We finally saw the sun today! Along with that were some gorgeous views we had all come to see.
A view up Motorcycle Hill from 11 camp
Even though the weather was better, the wind further up the mountain did not make the next cache day look like an appetizing endeavor. We would have been looking to move gear up around Windy Corner at about 13,700’.
A lovely casual day for the team!
Another clear day and the wind appeared to have died down so we got ready to cache some gear. The path was not very long in distance, but a climb of about 2,500’ up steeper trail still dragging our sleds let everyone know that today was not a gimmie.
Climb Motorcycle Hill
Veer to the right up Squirrel Hill
Cross the Polo Fields
Go around Windy Corner
Looking at Windy Corner from the edge of the Polo Fields
The guides had been telling us about keeping a manageable pace and making sure you don’t burn yourself out. While I had listened to the words, I didn’t follow their advice. The pace up Squirrel Hill had taken its toll on my and I was struggling to keep pace across the fairly flat Polo Fields. We took a break here (which I was absolutely dying for). The next leg was to climb up and around Windy Corner. This section is notorious for rock fall, so it’s important to minimize your exposure and move quickly. It was a difficult section for me as I was digging down to find the legs I needed to keep up.
Just in case you were wondering. This is what our bathroom looked like. Pee hole with the infamous CMC beside it. CMC stands for clean mountain can. Ironic.
We all got around the corner in one piece and dug the cache. The next leg was to retrace our steps back to 11 camp. Even though I was worn out, the downhill move with no pack weight was quite easy and even a good recovery activity from the climb.
Keeping in mind the wake-up call I got the day before, we packed up and got ready to move. The route was the same, but we would continue on past our cache along a mellow rise into 14 camp (14,200’).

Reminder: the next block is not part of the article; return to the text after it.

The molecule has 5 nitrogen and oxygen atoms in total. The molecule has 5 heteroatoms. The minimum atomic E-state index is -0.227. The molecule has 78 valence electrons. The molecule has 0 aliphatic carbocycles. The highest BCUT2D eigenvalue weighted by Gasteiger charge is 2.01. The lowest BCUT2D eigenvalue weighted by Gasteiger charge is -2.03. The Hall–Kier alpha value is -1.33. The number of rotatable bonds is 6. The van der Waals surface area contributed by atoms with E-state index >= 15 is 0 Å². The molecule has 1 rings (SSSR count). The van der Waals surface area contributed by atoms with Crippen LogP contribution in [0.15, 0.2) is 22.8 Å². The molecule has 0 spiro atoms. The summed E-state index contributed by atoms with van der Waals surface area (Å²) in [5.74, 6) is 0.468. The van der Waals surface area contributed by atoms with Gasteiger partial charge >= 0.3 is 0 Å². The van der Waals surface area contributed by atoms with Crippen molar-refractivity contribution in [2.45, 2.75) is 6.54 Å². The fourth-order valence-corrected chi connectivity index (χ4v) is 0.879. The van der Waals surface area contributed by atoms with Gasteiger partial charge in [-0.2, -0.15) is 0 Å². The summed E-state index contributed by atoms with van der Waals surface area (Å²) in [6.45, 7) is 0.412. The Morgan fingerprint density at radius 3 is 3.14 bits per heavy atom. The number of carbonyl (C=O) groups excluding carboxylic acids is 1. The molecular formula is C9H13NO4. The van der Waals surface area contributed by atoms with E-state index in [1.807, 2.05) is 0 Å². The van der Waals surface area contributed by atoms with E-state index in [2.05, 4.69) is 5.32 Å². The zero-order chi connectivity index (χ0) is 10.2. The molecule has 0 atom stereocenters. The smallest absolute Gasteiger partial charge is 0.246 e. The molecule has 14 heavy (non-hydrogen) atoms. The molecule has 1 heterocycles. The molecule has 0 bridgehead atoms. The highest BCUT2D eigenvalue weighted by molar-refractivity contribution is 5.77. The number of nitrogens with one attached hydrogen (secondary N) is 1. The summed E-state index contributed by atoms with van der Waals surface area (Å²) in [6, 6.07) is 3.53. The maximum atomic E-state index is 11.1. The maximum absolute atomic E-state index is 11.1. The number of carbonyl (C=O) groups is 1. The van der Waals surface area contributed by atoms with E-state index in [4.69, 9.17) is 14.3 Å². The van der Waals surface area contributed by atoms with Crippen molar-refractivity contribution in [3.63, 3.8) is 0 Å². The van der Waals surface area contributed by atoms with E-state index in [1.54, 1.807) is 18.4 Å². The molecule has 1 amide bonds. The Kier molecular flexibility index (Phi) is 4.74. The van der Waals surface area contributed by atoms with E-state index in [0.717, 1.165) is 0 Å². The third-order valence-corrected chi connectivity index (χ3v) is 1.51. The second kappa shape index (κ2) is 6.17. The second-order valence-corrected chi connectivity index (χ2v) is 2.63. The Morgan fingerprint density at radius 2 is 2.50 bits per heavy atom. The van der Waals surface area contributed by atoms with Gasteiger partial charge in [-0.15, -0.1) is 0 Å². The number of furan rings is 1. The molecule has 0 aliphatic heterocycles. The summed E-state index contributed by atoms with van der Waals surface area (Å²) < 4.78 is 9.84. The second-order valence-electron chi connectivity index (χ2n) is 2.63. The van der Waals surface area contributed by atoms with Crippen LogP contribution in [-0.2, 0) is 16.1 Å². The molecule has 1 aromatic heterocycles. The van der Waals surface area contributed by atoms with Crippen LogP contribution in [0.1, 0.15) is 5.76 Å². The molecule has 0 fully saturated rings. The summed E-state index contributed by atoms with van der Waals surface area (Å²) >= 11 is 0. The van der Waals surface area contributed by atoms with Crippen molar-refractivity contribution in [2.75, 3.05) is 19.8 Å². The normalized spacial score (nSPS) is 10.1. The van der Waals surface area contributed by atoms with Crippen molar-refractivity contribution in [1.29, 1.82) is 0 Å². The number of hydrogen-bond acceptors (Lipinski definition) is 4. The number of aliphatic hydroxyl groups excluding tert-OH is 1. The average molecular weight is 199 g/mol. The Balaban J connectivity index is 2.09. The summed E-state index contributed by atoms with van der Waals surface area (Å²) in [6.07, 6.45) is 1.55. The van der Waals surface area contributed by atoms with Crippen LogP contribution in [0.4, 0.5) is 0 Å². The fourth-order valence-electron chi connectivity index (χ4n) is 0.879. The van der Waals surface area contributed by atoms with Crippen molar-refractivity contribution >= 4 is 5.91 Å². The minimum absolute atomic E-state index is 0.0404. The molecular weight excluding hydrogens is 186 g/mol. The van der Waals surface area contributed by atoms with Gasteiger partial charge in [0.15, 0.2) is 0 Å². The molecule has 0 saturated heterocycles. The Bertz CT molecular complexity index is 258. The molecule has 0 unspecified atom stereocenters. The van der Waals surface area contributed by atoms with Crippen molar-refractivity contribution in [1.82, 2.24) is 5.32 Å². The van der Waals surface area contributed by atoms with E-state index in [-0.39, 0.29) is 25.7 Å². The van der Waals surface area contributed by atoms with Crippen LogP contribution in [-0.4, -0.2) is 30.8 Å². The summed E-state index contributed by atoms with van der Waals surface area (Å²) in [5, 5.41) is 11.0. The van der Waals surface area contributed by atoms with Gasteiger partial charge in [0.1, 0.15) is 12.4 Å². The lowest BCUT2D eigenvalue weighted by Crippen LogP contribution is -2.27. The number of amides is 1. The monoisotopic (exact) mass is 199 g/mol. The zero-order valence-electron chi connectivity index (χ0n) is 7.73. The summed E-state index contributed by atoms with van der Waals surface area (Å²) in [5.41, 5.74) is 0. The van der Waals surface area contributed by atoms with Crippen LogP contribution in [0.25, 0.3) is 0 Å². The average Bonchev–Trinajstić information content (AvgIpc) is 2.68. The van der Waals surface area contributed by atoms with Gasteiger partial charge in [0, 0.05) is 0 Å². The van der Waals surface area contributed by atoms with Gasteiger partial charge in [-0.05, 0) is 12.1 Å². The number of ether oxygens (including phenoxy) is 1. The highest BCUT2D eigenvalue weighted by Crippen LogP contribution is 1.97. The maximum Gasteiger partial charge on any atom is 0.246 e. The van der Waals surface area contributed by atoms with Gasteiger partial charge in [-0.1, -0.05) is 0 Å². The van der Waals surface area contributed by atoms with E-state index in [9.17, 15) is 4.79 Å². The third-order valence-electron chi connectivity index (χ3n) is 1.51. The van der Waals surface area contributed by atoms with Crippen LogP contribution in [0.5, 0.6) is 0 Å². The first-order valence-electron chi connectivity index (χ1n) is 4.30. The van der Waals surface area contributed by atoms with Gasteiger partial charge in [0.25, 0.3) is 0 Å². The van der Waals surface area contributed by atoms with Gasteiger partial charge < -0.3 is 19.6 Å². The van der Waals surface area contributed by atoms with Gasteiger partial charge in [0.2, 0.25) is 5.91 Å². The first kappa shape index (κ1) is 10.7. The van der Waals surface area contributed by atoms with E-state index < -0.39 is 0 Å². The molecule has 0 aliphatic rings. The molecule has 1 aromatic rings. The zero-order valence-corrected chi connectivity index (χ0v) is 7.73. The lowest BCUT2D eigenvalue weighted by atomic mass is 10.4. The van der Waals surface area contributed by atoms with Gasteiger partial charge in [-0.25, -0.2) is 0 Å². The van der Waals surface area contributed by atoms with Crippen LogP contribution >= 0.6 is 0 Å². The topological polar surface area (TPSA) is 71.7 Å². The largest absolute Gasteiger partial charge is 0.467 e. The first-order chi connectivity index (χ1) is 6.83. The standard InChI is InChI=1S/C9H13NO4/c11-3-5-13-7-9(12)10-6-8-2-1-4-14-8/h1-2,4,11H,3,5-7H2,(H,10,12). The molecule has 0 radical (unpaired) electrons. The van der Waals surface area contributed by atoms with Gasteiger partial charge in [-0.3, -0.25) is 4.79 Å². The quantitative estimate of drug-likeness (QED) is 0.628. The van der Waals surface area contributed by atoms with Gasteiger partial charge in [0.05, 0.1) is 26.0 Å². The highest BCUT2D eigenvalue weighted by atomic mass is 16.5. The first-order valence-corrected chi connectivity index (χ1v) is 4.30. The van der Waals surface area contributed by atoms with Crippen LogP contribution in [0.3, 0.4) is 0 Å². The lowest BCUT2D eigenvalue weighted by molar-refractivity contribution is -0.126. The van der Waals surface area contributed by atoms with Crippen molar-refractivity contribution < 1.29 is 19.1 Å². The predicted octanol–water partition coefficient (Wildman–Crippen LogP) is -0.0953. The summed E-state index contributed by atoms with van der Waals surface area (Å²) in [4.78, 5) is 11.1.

Kyle putting on his jacket during a break. Awesome view behind him!
This day went very well for me compared to the day before. I was actually feeling good enough to want to pick up the cache gear as we went by. We did not do this and by the time we reached 14 camp I was pretty tired and thankful we had not.
At 14 camp we found a large walled in campsite that had been abandoned with a lovely walled in bathroom (aka – pee hole). A little bit of shoveling to spruce up the site and we pitched our tents. Another team effort to dig a kitchen and we were sitting pretty at 14,200’!
View of Mt. Foraker from 14 camp
From here we had gorgeous views of Mt. Hunter and Mt. Foraker. We also had a view of what lay ahead when it was time to move up the mountain.
A quick (18 minute) stroll down the mountain and we were back at the cache set on day 8. We loaded up and leisurely made our way back to camp. It was a quick and easy back carry. The team looked great, especially considering the difficult move the day before.
Kinda artsy, ain’t it?
That night at dinner we talked about the go forward plan. The next move would be to carry gear to the top of the fixed lines for a cache. Since there was only group gear for four people to carry, we drew straws to see who had to carry it. I drew a long straw. No group gear for me!